Scientists create mini Saturn planets using charged liquid droplets

The achievement may pave the way for generating microscopic and uniform particles and capsules which are often used in products such as drugs, inks, cosmetics and paints, researchers said.

By Zee Media Bureau | Last Updated: Jul 10, 2017, 17:01 PM IST
Scientists create mini Saturn planets using charged liquid droplets
Image credit: Q Brosseau and PM Vlahovska

New Delhi: By electrifying tiny droplets of fluids, scientists have created miniature versions of Saturn, complete with rings.

The achievement may pave the way for generating microscopic and uniform particles and capsules which are often used in products such as drugs, inks, cosmetics and paints, researchers said.

When a drop of electrically conductive liquid is exposed to an electric field, the droplet responds by forming two electrically charged poles.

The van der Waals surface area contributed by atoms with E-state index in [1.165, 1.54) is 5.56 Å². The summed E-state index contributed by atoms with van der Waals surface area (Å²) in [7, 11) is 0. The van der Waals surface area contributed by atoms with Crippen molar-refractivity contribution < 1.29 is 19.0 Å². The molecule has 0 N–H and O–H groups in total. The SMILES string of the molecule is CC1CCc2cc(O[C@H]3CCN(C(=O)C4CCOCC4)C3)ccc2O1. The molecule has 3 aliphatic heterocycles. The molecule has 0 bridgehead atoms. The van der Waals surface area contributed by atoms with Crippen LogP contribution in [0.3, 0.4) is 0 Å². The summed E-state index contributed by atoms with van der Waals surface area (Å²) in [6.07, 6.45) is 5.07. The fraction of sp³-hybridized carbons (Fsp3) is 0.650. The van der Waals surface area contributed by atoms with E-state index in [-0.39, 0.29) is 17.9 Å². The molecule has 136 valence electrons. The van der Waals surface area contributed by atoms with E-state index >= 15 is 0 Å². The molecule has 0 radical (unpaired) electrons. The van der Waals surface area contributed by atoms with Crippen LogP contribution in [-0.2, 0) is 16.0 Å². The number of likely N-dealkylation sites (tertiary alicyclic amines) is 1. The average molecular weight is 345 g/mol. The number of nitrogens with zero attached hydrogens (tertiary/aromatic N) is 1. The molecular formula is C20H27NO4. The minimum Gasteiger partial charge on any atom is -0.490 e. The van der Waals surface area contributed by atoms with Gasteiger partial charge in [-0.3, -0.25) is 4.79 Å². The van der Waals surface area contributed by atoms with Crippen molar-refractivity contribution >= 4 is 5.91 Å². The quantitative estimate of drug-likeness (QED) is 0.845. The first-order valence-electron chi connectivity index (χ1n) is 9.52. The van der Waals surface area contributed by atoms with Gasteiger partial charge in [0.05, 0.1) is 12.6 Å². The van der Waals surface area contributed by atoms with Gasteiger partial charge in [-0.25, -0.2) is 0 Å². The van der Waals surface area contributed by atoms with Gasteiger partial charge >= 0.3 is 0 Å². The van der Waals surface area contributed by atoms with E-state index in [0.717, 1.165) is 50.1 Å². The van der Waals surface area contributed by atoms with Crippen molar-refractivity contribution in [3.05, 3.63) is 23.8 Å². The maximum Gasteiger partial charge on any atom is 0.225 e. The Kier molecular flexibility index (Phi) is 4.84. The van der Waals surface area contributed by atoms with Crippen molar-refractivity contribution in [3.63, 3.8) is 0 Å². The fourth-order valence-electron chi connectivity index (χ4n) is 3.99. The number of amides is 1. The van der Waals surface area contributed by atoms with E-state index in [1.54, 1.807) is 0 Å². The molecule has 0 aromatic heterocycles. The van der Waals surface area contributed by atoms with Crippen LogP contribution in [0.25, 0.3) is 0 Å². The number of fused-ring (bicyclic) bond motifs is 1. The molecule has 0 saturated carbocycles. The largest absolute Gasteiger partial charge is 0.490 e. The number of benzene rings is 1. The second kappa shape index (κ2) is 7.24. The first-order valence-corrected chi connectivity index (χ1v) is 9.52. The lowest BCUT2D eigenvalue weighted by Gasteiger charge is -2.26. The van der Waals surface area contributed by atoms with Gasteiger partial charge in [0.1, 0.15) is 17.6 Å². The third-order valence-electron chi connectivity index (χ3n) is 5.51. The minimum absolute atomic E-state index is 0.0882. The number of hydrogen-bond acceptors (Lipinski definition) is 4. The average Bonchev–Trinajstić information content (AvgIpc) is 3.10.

Previous research has shown that these poles can get pulled towards the sources of the electric field, taking on cone shapes. If the pull is strong enough, the tips of the cones can spray jets of droplets.

Experiments regarding this effect, known as electrospraying, often involved drops of liquid surrounded by less electrically conductive fluids.

In the new study, researchers from Northwestern University in the US, and colleagues wanted to explore what happens when drops of liquid are submerged in more electrically conductive fluids - specifically, drops of silicone oil suspended in castor oil.

When an electric field is applied to a drop of silicone oil suspended in castor oil, the drop can flatten and emit rings of fluid from its equator that break up into droplets.

If an electric field is strong enough, researchers found that the equators of these squashed drops emit concentric rings of droplets, making the drops look like miniature versions of Saturn.

In experiments, drops of silicone oil about one millimetre wide generated droplets that were about 100 times smaller, Petia Vlahovska from Northwestern University told 'Live Science'.

Vlahovska noted they could generate rings in a very controllable way.

Future research will explore what materials can be used to produce this "ring of particles" effect.

"The broader the range of materials, the wider the applications will be," Vlahovska said.

The findings will be published online in the journal Physical Review Letters.

(With PTI inputs)